Can Unpaid Parking Tickets Suspend Your Driver’s License?

Unpaid parking tickets can lead to driver's license suspension, but state laws vary on the number of tickets and the waiting period required.
Written by Claire Beaney
Reviewed by Bellina Gaskey
Unpaid parking tickets can result in your driver’s license being suspended, but the number of tickets needed and the waiting period before the suspension will differ from state to state.
  • Unpaid parking tickets can cause a license suspension. Driving while your license is suspended is against the law and could get you arrested.
  • Unpaid parking tickets by themselves won't hurt your driving record, but a suspended license certainly will.
  • Parking tickets and traffic tickets shouldn’t be mixed up, as they involve different violations and can result in vastly different consequences.
Let’s jump in and review the consequences of parking tickets on your driving record (and driver’s license status) and how they differ from traffic tickets.
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Can unpaid parking tickets result in a suspended license?

Unpaid parking tickets (like other unpaid fines) can lead to your driver's license being suspended.
No matter where you live, failing to pay traffic tickets can and will eventually lead to a suspended license from your state’s Department of Motor Vehicles (DMV). The length of time that passes before the suspension is triggered and the number of tickets that can accumulate vary by state.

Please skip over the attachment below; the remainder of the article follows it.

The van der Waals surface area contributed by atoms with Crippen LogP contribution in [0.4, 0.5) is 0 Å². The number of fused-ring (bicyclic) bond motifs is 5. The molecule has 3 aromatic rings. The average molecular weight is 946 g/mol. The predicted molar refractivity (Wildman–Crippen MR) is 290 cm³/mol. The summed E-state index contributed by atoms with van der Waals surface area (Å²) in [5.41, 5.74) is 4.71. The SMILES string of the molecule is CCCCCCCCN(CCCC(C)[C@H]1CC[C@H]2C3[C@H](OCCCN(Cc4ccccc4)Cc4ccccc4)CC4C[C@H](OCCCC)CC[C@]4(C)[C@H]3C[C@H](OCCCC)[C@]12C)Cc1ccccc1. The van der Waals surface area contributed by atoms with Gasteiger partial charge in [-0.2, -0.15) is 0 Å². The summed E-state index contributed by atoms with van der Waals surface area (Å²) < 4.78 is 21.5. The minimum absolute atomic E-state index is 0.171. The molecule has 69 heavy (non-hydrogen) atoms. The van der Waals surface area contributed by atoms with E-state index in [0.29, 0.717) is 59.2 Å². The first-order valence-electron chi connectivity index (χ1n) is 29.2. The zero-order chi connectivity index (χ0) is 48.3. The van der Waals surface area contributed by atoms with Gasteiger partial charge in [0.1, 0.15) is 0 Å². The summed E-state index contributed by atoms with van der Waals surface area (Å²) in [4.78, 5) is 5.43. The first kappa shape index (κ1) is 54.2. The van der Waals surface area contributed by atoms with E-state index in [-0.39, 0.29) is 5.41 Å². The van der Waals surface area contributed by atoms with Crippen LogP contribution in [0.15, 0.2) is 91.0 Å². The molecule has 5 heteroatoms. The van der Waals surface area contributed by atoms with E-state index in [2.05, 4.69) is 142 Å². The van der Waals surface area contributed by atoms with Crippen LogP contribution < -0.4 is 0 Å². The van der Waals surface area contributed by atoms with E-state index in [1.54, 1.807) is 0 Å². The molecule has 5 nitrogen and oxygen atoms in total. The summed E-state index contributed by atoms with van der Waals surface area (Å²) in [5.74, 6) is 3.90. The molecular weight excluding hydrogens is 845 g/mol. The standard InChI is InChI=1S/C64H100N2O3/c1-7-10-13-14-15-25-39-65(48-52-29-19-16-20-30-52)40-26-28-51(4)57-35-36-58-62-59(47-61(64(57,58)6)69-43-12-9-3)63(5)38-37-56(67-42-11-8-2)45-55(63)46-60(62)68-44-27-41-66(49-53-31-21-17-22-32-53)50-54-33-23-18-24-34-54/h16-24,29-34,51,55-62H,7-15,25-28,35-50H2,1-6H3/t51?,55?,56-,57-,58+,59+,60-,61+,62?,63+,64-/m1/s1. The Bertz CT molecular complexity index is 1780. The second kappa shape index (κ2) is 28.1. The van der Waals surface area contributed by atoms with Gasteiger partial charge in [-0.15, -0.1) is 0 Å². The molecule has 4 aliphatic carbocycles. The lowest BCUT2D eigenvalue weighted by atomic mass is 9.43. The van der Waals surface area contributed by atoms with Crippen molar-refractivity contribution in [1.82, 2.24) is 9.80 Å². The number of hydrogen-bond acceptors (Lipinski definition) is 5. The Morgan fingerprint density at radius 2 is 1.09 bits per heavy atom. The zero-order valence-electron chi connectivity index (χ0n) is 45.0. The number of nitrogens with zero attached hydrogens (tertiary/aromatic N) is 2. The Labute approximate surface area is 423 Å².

People often forget about their parking tickets because they don't seem like a big deal or something that requires your immediate attention. Moving can also complicate matters if parking tickets are not mailed to your current address.
You may also miss the notice that your license has been suspended and not realize it until you’re pulled over by police. 
The simplest solution is to pay for your parking tickets as soon as possible after receiving them. In some states, if you ignore a single ticket for long enough, they can suspend your driver's license.
A driver’s license suspension is a severe issue that can be difficult to resolve. It’s not cheap, either. The costs can add up quickly due to license reinstatement fees and other fines. While paying a parking fine right away may feel inconvenient, it'll be much easier than the alternative.

Do unpaid parking tickets impact your driving record?

So, does an
unpaid parking ticket affect your driving record
? Unpaid tickets themselves won’t hurt your driving record, but it’s still in your best interest to pay them off right away.
Parking violations are always non-moving violations, even if the penalties vary from state to state or city to city. Since a parking ticket has no bearing on a person's ability to drive a motor vehicle safely, it will not be included in your driving record.
However, you won’t be able to renew your
vehicle registration
at your local DMV until you pay any outstanding parking tickets. If you do not renew your registration and keep driving, you will have to deal with a driver’s license suspension—which will appear on your driving record.